Volunteers do not necessarily have the time; they just have the heart.
On Saturday, I led my first-ever gardening project. I’m a planner, an organizer, and really good at supporting other leaders, so taking lead was stepping out of my comfort zone. I also still consider myself a beginner Florida gardener and had hoped to have a more skilled gardener to guide me. But sometimes, we just have to leap and go for it.
My vision was to incorporate a gardening experience that required little or no maintenance and to add color and educational opportunities throughout campus. So I studied my Florida planting books and then travelled to a few local nurseries (4 Bees Farm, Crowley Nursery, Florida Native Plant Nursery) to purchase Florida-friendly plants. I came away with an array of butterfly plants, wildflowers, herbs, grasses and vegetable seedlings. We were set to begin.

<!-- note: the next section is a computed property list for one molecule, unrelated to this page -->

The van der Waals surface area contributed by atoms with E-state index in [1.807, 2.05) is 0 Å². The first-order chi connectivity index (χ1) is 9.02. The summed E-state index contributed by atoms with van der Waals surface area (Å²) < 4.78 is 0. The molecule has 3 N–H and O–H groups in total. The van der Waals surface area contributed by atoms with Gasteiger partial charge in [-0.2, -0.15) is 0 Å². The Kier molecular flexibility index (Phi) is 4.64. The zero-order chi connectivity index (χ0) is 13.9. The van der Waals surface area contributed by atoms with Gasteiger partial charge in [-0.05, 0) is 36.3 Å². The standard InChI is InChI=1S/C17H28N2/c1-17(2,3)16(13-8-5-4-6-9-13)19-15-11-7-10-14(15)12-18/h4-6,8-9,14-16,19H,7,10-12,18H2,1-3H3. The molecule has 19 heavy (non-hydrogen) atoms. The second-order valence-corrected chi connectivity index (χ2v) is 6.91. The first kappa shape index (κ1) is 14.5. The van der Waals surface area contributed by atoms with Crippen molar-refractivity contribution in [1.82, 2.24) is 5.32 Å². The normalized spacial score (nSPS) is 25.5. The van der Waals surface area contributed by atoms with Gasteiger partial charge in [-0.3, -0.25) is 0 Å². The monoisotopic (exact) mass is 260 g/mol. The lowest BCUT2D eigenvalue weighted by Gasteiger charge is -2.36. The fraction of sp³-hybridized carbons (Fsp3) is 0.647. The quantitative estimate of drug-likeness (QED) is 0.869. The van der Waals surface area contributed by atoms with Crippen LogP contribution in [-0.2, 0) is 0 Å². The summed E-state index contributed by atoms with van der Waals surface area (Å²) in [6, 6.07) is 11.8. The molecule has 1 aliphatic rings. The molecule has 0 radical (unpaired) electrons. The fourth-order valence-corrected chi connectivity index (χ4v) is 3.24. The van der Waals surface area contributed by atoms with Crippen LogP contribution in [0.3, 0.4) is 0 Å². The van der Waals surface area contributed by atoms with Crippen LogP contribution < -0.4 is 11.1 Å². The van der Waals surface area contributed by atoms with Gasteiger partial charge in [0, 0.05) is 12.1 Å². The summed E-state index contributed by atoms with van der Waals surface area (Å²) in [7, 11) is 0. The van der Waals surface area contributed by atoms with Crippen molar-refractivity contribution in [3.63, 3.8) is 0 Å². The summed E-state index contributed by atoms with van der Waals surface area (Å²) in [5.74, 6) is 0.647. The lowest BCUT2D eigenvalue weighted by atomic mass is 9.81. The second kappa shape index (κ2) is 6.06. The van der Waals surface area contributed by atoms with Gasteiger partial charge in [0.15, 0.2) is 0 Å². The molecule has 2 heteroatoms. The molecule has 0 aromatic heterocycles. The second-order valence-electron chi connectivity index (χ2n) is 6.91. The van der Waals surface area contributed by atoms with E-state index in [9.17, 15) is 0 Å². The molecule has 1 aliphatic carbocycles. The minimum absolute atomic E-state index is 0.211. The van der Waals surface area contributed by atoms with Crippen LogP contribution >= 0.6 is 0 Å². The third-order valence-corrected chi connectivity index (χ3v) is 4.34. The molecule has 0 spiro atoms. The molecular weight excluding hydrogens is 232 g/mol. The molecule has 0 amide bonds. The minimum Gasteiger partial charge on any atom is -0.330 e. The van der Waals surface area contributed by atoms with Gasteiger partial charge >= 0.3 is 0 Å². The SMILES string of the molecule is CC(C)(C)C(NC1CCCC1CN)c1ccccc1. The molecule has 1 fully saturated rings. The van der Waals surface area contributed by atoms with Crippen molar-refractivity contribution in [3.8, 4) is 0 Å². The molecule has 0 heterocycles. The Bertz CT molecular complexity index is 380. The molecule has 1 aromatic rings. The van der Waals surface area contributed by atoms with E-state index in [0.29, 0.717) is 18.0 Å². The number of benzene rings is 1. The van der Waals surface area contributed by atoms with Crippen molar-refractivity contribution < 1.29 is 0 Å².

I joined forces with 15 volunteers and the school to start phase one. The project included: constructing raised beds filled with vegetables and herbs, removing dead shrubs, and designing two butterfly gardens. In the future the plan is to incorporate more edibles to the raised beds, add fruit trees to help provide aesthetics and educational opportunities, and to integrate color with wildflower gardens throughout the campus.
This project transformed more than just a school’s landscape. This blog is mostly about me growing plants, but it’s also about growing as a woman. This project allowed me the opportunity to share my spiritual connection to plants, and, in turn, I learned how amazing volunteers can come together; that my knowledge of Florida plants exceeds what I read in books; and that I’m not only learning, but retaining information. Most importantly, I learned that I CAN.